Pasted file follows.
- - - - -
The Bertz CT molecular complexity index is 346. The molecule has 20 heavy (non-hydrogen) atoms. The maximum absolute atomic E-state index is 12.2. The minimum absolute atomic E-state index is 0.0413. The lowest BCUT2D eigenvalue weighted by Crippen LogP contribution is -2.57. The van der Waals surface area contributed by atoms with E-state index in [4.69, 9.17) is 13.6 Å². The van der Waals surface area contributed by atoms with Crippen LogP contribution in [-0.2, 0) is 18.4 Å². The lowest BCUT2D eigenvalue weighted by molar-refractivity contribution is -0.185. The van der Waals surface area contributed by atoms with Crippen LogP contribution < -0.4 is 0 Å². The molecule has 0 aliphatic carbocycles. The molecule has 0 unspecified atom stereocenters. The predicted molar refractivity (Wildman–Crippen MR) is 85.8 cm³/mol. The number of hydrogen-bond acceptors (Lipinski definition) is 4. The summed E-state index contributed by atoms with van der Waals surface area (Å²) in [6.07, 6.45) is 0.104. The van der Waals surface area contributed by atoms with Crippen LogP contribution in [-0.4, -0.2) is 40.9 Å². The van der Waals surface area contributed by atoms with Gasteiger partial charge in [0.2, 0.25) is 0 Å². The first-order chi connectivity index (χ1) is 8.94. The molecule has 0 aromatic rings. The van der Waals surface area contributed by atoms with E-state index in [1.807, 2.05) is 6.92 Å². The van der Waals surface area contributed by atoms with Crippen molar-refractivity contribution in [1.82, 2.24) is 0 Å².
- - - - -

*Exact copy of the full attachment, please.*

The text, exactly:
The Bertz CT molecular complexity index is 346. The molecule has 20 heavy (non-hydrogen) atoms. The maximum absolute atomic E-state index is 12.2. The minimum absolute atomic E-state index is 0.0413. The lowest BCUT2D eigenvalue weighted by Crippen LogP contribution is -2.57. The van der Waals surface area contributed by atoms with E-state index in [4.69, 9.17) is 13.6 Å². The van der Waals surface area contributed by atoms with Crippen LogP contribution in [-0.2, 0) is 18.4 Å². The lowest BCUT2D eigenvalue weighted by molar-refractivity contribution is -0.185. The van der Waals surface area contributed by atoms with Crippen LogP contribution < -0.4 is 0 Å². The molecule has 0 aliphatic carbocycles. The molecule has 0 unspecified atom stereocenters. The predicted molar refractivity (Wildman–Crippen MR) is 85.8 cm³/mol. The number of hydrogen-bond acceptors (Lipinski definition) is 4. The summed E-state index contributed by atoms with van der Waals surface area (Å²) in [6.07, 6.45) is 0.104. The van der Waals surface area contributed by atoms with Crippen LogP contribution in [-0.4, -0.2) is 40.9 Å². The van der Waals surface area contributed by atoms with Gasteiger partial charge in [0.2, 0.25) is 0 Å². The first-order chi connectivity index (χ1) is 8.94. The molecule has 0 aromatic rings. The van der Waals surface area contributed by atoms with E-state index in [1.807, 2.05) is 6.92 Å². The van der Waals surface area contributed by atoms with Crippen molar-refractivity contribution in [1.82, 2.24) is 0 Å².